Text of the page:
Information Net for April 16

ARRL Field Day: ARRL PR Committee to Host Field Day Webinar


The ARRL Public Relations Committee will be holding a free webinar entitled Field Day Press Release on Thursday, April 12 at 9 PM (EDT). This webinar is geared for those who want to learn the easiest — and most effective — ways to write up a media release for Field Day and actually get it noticed by the media in your home region. Learn the “tricks of the trade” from the people who actually work in radio, television and print media. ARRL Public Relations Committee Chairman Steven Polunsky, W5SMP, will host the event; Polunsky is also the Public Information Coordinator for the ARRL’s South Texas Section. Joining Polunsky are Bill Husted, KQ4YA (print), Mark Kraham, W8CMK (TV) and Don Carlson, KQ6FM (radio). Space is limited — reserve your spot today.

On the Air: Amateurs Must Protect New Radars in 23 cm Band


The Federal Aviation Administration (FAA) is deploying a new generation of Common Air Route Surveillance Radar (CARSR) that has some implications for the use of the 1240-1300 MHz (23 cm) band by amateurs. The Amateur Service allocation in this band is on a secondary basis, with aeronautical radionavigation and several other services primary in the United States Table of Frequency Allocations. The FCC rules require that amateur stations operating in the 23 cm band may not cause harmful interference to stations in the radionavigation-satellite service, the aeronautical radionavigation service, the Earth exploration-satellite service (active) or the space research service (active). One case of harmful interference in Southern California has been reported.

CARSRs are being installed in several dozen locations throughout the country and will use various frequencies in the 1240-1350 MHz range with an occupied bandwidth of about 3 MHz. In the vicinity of the radars, amateur operation may be precluded in a portion of the 23 cm band. The ARRL is in contact with FAA engineers. We anticipate that the constraints on amateur use of the band will be limited to those necessary to protect aviation safety, which of course cannot be compromised.

April 18 Is World Amateur Radio Day

Read by: RICK N9GRW

The year 2012 marks the 87th anniversary of the founding of the International Amateur Radio Union (IARU). To mark this occasion, the IARU and its more than 160 Member-Societies will celebrate World Amateur Radio Day on April 18. For many years, the IARU has declared a theme for each World Amateur Radio Day. The theme for 2012 is Amateur Radio Satellites: Celebrating 50 Years in Space in remembrance of the launch of OSCAR 1 on December 12, 1961 and the launch of OSCAR 2 on June 2, 1962.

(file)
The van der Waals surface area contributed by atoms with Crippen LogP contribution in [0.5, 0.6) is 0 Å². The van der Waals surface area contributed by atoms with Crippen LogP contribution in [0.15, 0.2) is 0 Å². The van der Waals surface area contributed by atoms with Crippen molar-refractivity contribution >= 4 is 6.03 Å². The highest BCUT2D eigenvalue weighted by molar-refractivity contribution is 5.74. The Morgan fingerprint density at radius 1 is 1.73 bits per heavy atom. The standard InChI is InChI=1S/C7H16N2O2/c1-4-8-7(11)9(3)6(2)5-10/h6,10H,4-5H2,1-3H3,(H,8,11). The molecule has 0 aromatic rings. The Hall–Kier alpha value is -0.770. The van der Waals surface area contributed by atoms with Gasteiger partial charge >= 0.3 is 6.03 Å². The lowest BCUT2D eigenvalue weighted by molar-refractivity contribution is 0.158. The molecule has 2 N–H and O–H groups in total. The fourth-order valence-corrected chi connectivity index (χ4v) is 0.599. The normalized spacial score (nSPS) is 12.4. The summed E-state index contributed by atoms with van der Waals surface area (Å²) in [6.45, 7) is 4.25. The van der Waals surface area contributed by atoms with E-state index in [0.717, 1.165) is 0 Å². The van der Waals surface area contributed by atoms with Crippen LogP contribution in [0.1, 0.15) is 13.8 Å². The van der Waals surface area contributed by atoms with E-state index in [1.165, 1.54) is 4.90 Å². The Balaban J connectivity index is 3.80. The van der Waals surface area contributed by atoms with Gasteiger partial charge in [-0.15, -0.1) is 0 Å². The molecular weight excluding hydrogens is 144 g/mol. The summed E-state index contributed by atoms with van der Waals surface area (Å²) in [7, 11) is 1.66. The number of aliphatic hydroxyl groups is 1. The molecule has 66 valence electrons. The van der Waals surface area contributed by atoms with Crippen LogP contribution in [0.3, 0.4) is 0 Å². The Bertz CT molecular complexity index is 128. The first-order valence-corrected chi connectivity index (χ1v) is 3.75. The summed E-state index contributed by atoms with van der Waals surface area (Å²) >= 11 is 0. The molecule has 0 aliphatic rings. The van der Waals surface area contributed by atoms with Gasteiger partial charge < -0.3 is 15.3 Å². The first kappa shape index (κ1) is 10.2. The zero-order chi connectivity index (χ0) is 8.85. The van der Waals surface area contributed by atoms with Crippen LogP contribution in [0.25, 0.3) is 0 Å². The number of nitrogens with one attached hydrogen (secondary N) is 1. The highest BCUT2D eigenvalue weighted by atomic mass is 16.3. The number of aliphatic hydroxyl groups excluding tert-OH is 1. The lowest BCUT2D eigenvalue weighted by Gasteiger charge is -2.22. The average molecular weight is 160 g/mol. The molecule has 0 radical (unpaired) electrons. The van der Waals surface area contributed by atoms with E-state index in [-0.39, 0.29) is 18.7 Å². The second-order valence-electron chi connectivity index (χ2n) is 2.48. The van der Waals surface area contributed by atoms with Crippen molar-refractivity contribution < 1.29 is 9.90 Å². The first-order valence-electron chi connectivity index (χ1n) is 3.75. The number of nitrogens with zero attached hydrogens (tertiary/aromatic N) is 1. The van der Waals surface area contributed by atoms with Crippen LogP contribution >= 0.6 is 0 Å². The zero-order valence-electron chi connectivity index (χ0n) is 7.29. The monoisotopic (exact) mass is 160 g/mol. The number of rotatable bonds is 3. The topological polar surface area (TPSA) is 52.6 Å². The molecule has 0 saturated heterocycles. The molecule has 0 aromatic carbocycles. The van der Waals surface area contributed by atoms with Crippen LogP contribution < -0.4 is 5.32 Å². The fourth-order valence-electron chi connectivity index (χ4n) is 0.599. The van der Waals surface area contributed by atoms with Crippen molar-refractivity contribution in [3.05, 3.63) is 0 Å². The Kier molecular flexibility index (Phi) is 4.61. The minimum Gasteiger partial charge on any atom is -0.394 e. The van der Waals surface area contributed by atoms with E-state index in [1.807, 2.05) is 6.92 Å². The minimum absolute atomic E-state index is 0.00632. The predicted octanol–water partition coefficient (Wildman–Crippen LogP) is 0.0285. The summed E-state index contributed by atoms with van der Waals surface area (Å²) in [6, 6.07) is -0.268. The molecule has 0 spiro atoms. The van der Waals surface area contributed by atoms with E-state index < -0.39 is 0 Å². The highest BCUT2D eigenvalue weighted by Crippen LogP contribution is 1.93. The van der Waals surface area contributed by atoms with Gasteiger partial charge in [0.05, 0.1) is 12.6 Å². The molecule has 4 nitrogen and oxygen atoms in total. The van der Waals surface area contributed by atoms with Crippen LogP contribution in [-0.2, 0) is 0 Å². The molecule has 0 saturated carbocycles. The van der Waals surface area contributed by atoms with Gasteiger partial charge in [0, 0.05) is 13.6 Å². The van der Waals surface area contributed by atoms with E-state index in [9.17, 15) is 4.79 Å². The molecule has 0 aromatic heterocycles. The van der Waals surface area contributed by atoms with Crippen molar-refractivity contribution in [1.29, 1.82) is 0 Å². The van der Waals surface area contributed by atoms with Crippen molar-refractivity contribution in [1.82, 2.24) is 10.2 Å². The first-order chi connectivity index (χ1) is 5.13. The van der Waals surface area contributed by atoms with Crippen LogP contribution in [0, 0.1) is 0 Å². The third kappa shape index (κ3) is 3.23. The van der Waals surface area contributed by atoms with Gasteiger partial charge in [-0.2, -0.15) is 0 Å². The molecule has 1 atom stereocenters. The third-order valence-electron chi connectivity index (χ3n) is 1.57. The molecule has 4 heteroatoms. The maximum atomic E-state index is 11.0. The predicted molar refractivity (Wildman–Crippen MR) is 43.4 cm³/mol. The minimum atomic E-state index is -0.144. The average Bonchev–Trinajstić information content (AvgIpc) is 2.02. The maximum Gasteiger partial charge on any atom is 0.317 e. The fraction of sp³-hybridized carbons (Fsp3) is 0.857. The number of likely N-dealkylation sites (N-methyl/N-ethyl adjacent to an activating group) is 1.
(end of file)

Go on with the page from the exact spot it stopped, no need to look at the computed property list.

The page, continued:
The Founding of the IARU

In 1924, ARRL President Hiram Percy Maxim, W1AW, had scheduled a business trip to Europe. While in Europe, Maxim was asked by the ARRL Board of Directors to represent the ARRL in fostering international relations between amateurs. This, of course, he was delighted to do.

Read by: ADAM W8IFG

Following the informal meeting in 1924, representatives from France, Great Britain, Belgium, Switzerland, Italy, Spain, Luxembourg, Canada and the United States formulated a plan to hold an International Amateur Congress in Paris, France in April 1925 for the purpose of founding the IARU. Representatives from Europe, North America, South America and Asia attended the Congress, adopting a constitution for the IARU on April 17. At a closing assembly on the following day, officers were elected and the actions of the Congress ratified by representatives from 25 countries. Thus, April 18 became the official “birthday” of the IARU and is now designated World Amateur Radio Day.

Today, just as Maxim and his counterparts envisioned, the IARU is an international confederation of national Amateur Radio organizations that allows a forum for common matters of concern and collectively represents matters to the International Telecommunication Union (ITU).

A Brief History of Grape Growing and Winemaking in Tennessee


During the late 1800s, vineyards were flourishing in Tennessee, mostly in areas that were believed to be unsuitable for other agricultural uses. At the time, it appeared that grape-growing would become one of Tennessee’s most important cash crops. However, Prohibition all but ended this promise in 1919. It is just within the last quarter of the 20th century that grape growing (and winemaking) has seen a remarkable recovery.

In 1973, seven individuals interested in viticulture and oenology gathered around a kitchen table in Clarksville and organized The Tennessee Viticultural and Oenological Society (TVOS.) From this small beginning, TVOS membership has grown by leaps and bounds and includes both amateur and commercial grape growers and winemakers.

The Tennessee Farm Winegrowers Alliance (TFWA) was formed to promote the sales of Tennessee wine and to facilitate the relationship between Tennessee farmer grape growers and wineries. The result has become a major agri-business in Tennessee.

Now TFWA and TVOS work together to coordinate and advance the efforts of all Tennessee grape interests, including promotion, information, and legislation.

For more information, go to

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